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Interview


Building the next generation


John Sack, founding director of HighWire Press, describes some key moments during his time in the industry


Tell us a little about your background and qualifications... As part of my graduate work in English at Stanford University, I spent some time as an instructor and researcher. At one point I was doing a research project on modern poetry, when a public service librarian duplicated three days of my work scrabbling through the card catalogue by turning to a computer terminal and typing maybe two or three commands into a named “BALLOTS” (the most elaborate acronym I’ve encountered: Bibliographic Automation of Large-Library Operations on a Time-sharing System). I saw the benefits of what was then


called ‘library automation’ but was really the glimmer of what would become online library catalogues and, ultimately, comprehensive search engines that were able to search full text. At that point I became a lot more interested in what computers could do for researchers than I was in my own research! I then became the first grad student in English that the computer centre ever hired. I started learning how to program and explain text and bibliographic databases right away. After that, it was a case of being in the right place at the right time. Being at Stanford University in the early/mid-1980s – as Silicon Valley was going through its first ‘hockey stick’ growth phase, as Steve Jobs sold the first Macintoshes on campus, and as network-connected laser printers meant that you could print out a book or article rather than going to the library to read or photocopy it – meant that researchers, publishers, administrators and faculties were increasingly open to rethinking what was physical vs. digital. The game was on! One of my first successes was working


16 Research Information August/September 2018


with a highly talented and motivated team of experts to develop Stanford University’s first online library catalogue. The system anticipated Google with its ‘one box’ search, Amazon with its connection between the library and the bookstore, and allowed you to browse the stacks virtually.


How and why did HighWire come about? In the mid-1990s I began to work with Mike Keller, the co-founder of HighWire, who had recently become the head of Stanford University’s libraries. Many library leaders were worrying about ‘the serials crisis’ in which journal prices were climbing faster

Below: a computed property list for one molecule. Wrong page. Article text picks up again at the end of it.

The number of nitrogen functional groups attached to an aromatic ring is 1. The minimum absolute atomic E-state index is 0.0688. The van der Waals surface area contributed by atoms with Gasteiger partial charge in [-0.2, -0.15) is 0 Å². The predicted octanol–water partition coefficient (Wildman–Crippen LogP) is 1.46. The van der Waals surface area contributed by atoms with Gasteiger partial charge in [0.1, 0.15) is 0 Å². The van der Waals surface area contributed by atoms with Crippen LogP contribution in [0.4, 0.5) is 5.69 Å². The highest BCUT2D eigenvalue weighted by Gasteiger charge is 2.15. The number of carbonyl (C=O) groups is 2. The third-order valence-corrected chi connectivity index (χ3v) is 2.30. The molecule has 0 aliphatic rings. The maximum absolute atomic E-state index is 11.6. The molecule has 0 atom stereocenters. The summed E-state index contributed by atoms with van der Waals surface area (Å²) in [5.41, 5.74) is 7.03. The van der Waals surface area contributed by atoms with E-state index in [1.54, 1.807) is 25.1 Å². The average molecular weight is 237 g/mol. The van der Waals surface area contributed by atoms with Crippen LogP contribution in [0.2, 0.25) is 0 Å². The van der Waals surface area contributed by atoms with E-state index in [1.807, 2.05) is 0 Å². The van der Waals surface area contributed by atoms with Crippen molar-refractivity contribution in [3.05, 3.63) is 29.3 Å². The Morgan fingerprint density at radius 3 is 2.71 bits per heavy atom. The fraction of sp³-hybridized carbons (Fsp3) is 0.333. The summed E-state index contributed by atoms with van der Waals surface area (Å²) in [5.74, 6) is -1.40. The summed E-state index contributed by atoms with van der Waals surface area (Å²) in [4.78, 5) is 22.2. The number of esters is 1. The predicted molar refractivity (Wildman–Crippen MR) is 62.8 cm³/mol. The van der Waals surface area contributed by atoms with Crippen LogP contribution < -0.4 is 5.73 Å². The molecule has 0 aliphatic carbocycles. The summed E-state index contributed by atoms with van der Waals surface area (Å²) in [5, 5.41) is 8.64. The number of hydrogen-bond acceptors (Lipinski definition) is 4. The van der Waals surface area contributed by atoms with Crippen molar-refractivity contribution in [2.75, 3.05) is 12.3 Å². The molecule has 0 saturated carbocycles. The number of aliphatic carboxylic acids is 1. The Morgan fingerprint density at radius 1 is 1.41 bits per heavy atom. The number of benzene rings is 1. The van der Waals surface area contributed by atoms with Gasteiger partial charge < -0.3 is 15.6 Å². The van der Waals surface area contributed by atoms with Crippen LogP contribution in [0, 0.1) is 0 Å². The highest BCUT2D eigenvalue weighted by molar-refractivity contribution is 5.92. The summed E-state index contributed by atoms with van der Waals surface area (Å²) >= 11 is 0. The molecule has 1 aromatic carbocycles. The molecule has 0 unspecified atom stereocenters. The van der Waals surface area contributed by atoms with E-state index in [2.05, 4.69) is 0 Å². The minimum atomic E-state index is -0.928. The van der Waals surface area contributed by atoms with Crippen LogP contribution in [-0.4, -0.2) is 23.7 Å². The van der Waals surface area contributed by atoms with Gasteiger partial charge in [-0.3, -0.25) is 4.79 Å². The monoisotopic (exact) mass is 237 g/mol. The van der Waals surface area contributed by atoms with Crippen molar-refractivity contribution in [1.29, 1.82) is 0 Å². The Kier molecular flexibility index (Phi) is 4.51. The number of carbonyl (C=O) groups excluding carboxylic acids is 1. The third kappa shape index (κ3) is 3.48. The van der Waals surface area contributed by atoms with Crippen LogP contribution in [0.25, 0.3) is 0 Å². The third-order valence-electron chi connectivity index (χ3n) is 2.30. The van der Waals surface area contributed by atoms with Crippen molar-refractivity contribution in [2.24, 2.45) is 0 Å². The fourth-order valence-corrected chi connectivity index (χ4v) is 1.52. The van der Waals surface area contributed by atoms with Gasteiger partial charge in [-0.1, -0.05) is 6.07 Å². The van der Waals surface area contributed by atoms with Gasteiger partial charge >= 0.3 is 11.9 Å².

“Drilling down to specifics, I would say the aggregation search engine was an important development”


than library budgets. Mike wanted to do something about it, and thought web- based journals might be part of a solution. We built the next generation of scholarly


communication, centred around the way researchers used information to communicate. Our collaborators were scholarly societies, which owned some of the strongest journals in the world. With HighWire they would have a community- based platform owned by the academy, which these societies could drive into the future according to their needs as readers, researchers and editors. To accomplish this, we worked with the


leadership of the Journal of Biological Chemistry – which was then one of the highest-volume and most-cited journals in the world – and the Human Computer Interface group in the Stanford Computer Science department, to design what would eventually be the dominant paradigm for delivering web-based scholarly articles, issues and journals.


What has been the most important development during your time in the scholarly communications industry? Since I started my time in scholarly communication in the early 1990s, the industry went through great change. It goes without saying that the development of the Web has made the biggest impact and revolutionised the industry. However, drilling down to specifics, I would say the aggregation search engine was an important development. At first it was PubMed in the life sciences, but now particularly Google and Google Scholar, as they have been essential to providing researchers a more efficient way to discover information. IP-based authentication, as much as


we love and hate it, was an essential early development in getting information moved to people, rather than moving people to the library for information. In addition, open access has been significant, as it has opened access to information and content online, from anywhere. Multiple access paths, such as CASA


and RA21, which complement each other, have created an environment of legal resources that can be easily accessed online. Just as the music industry has the likes of Apple Music, Spotify and Amazon Music complementing each other to create a smooth user experience,


@researchinfo | www.researchinformation.info


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